4. Hi Terry! Good stuff, great and informational post. I feed my girls Layena, as it has the calcium plunked right in it. I also dress it with oyster shell for good measure. I try other formulas, and I keep going back to Layena. I too am prone to spoiling my girls with junk food( brought home hamburger buns) but it’s only when they’ve been really good and haven’t done too much destruction to the garden. When the ladies DO make a thin shelled egg I scramble it for them with a little olive oil and feed it back to them. Shells mashed up in it. They seem to not recognize it as THEIR egg but as a Dad special treat.

  5. I have a 2 year old Gold Laced Wyandotte that produces a shell-less egg every so often. She’s the most prolific layer of the bunch, but sometimes I find a no shell egg or just a thin membrane under the roost in the morning. Not like Ruby’s which looks like it held it’s egg shape. She’s the only hen (of 6) that I’ve noticed this with. They do love the compost bin in the run, so maybe she is eating more of that like you said. Good info!

    • Also, these no shell eggs are always under the roost. She’s never laid one of these in a nest box. Hmmm….

      • Paul, I think that because the soft eggs are so uncomfortable to lay, that the hen needs to move about while doing it. That’s why she doesn’t lay them in the nesting box.

        • Ahhhh… Thanks Terry. I meant to say she DROPS them from the roost at night. But your theory sounds like the right answer. More sleuthing!

  6. Hi Terry. Thanks for your comments about my 14 month old BR, Scarlett, who is laying rubber and thin-shelled eggs. We feed our 3 hens organic layer pellets and have grit and oyster shell/crushed egg shell available. They get to free-range in our yard evenings and weekends. I do like to give them treats like oatmeal and quinoa with yogurt on cold days and melon on hot days. They love bananas. I’m having an infestation of earwigs right now so I collect them at night and let the girls have them in the morning. I also usually put some greens in their run during the week when we are at work. After getting 2 rubber eggs last week, we gave Scarlett and Henny the spa treatment and we got 3 regular eggs for each of the next two days. Then today Scarlett laid a thin-shelled egg from the roost which broke but it doesn’t look like they ate any of it, thank goodness. We’ve had some 20-30 degree swings in daytime temps over the past month. Yesterday it was 90 and today should be 70. How much oatmeal is too much? They share about a half cup to a whole cup and I know that the BRs are getting a larger share than the EE because they are more aggressive. Thanks for all of the information you put on your blog…you’re my first go-to for help. And I love to see how Buffy and Twinkydink are surviving the young ones!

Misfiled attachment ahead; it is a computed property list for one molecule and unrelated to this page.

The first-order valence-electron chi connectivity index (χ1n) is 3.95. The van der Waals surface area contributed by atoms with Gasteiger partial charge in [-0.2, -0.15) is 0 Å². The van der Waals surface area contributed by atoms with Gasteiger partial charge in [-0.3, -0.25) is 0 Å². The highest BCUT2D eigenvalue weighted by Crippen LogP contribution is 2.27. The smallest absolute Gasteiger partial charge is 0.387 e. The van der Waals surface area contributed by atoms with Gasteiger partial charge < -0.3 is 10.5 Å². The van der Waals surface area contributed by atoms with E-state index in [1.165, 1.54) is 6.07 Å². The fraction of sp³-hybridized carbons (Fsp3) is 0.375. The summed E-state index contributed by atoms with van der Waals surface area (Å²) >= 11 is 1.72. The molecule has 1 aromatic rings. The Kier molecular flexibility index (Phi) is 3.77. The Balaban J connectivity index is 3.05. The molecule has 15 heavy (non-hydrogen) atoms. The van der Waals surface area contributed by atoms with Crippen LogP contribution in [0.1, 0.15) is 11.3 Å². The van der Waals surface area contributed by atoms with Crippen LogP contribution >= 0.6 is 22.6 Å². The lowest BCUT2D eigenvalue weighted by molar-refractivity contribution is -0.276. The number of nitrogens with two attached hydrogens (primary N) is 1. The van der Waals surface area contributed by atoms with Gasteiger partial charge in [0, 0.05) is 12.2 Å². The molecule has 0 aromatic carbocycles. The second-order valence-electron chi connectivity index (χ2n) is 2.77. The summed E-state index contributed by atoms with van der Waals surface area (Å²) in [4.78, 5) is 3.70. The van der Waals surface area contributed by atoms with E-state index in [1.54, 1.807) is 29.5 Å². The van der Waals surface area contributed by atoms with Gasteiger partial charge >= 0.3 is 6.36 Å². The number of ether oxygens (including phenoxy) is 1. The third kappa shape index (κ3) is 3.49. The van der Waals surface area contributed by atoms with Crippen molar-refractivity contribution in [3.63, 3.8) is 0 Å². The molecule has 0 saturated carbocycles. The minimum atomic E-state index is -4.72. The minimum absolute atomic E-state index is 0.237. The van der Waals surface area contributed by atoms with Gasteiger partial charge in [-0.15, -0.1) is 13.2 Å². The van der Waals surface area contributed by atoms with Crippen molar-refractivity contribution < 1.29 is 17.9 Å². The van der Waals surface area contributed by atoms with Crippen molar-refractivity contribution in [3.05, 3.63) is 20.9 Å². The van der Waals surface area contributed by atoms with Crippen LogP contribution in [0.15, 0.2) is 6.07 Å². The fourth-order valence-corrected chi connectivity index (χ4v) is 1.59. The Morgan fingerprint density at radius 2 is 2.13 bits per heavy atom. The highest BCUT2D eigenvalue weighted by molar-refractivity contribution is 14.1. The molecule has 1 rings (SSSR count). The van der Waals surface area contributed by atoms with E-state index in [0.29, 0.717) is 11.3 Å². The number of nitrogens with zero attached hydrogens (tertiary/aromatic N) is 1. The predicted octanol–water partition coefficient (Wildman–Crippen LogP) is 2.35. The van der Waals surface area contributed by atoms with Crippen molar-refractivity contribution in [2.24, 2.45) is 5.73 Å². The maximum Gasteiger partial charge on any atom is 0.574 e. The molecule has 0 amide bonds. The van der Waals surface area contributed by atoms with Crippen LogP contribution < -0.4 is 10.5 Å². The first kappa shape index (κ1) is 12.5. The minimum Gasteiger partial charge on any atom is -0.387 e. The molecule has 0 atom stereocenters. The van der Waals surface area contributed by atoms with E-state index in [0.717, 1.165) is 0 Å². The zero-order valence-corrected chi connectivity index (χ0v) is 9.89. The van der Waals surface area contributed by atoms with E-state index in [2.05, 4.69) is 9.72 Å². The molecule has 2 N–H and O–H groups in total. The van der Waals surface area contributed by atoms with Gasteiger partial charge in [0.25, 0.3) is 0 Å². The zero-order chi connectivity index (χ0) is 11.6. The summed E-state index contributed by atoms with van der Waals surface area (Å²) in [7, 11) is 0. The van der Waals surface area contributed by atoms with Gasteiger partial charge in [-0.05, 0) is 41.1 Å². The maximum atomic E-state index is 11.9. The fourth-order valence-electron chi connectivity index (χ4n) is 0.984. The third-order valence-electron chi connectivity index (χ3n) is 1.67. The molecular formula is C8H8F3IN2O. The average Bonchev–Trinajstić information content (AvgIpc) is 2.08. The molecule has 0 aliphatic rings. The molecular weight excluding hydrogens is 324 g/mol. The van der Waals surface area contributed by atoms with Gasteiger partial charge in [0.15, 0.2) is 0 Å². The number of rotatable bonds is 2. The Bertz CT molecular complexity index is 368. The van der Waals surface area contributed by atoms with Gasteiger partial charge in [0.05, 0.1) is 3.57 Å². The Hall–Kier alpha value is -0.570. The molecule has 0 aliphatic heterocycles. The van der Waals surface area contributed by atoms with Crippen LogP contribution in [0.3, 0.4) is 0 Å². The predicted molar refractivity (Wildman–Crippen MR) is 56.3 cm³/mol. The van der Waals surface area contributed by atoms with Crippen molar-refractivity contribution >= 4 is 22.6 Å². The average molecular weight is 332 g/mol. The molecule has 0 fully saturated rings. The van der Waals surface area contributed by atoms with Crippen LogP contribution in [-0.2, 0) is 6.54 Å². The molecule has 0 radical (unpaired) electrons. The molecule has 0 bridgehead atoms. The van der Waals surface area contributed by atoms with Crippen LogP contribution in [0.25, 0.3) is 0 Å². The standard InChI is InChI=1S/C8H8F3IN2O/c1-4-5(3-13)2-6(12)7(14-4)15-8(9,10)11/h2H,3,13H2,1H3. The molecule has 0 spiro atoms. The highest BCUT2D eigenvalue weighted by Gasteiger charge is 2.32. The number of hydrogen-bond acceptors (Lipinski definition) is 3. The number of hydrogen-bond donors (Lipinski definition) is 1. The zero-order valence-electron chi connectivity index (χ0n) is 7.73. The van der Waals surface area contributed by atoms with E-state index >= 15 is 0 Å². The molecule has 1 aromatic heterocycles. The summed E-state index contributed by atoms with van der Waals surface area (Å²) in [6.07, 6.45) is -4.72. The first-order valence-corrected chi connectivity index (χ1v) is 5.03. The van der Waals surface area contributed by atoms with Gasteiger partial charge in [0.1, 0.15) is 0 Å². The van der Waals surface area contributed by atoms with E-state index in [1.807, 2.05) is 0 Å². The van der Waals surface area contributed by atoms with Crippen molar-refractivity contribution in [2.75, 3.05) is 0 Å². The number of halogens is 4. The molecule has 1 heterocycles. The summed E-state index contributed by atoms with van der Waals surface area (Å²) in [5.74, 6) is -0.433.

• The best layers have the hardest time keeping their protein and mineral intake properly balanced. At the first sign of thin-shelled eggs, I’d skip all of the extra grains, like oatmeal, as that dilutes the amount that they eat of the stuff they really need. In any event, 1 cup of oatmeal for 3 hens is too much, even if they are laying properly.

      • Thanks, Terry! I’ll cut out the oatmeal and see if there is an improvement. She is a really great layer of medium sized eggs. Before this spate of inconsistency, she was usually 28-29 per month!

      • Last night instead of scratch I gave them layer pellets as a treat and they gobbled them up. But I got another broken shell-less egg under their night roost this morning. :-(

        • It will take a few days. Remember that it takes about 26 hours to form an egg. Also, do you feed free choice? Your hens should have pellets available all day long.

          • They do have pellets, grit, and eggshell/oyster shell available free choice. They free range around the yard 2-3 hours per day and I try to make sure that they eat some pellets before roosting at night. Thanks, Terry!

  7. I’m worried. Thought I had and egg bound RRR. Droopy eyes, tail bobing on the nest. Walking alittle tippsy. Gave her the spa treatment in the warm water. She enjoyed it but no egg. Took her out of the coop. 2 roosters trying to mate with her in her weekened condition. She still sits and bobs her tail. I checked inside went full finger length with nothingin the way. after the spa she passed a big BM and is still passing smaller feces but no egg and still seems sick. Gave her some dried meal worms ate them fast. and 1 ml of poultry Nutri-drench orally. This besides offering regular diet of scratch,layer crumble. oyster shell, grit and free range 7 days a week. Water always available. not given any antibiotics. dont know what to give or where to get it. Help

    • Those external symptoms and behavior are indicative of many ailments. The spa treatment helps for blockages (not caused by tumors), mineral imbalances and clearing out toxins that a hen might have ingested. If it doesn’t work she could have cancer, tumors, ascites, or peritonitis. She could be an internal layer. I’ve seen all of these things, and only know what it is after a necropsy. If the spa treatment didn’t work, then a last-chance might be antibiotics, like duramycin. If she has an internal infection it *might* help.

  8. force feeding some now layer crumble and yogart h2o with electeolyes and probiotics. still lethargic. head moving, looks like she is reading right to left. eyes look dialated. still has some fight in her but not moving around much. vet wont give atibiotic without exam. any over the counter? she was a good layer until past week

    • I don’t believe in force feeding. Often, a hen that stops eating has stopped for a very good reason – perhaps cancer or a blocked intestinal tract.

  9. BTW thanks for responding. im not very computer savvy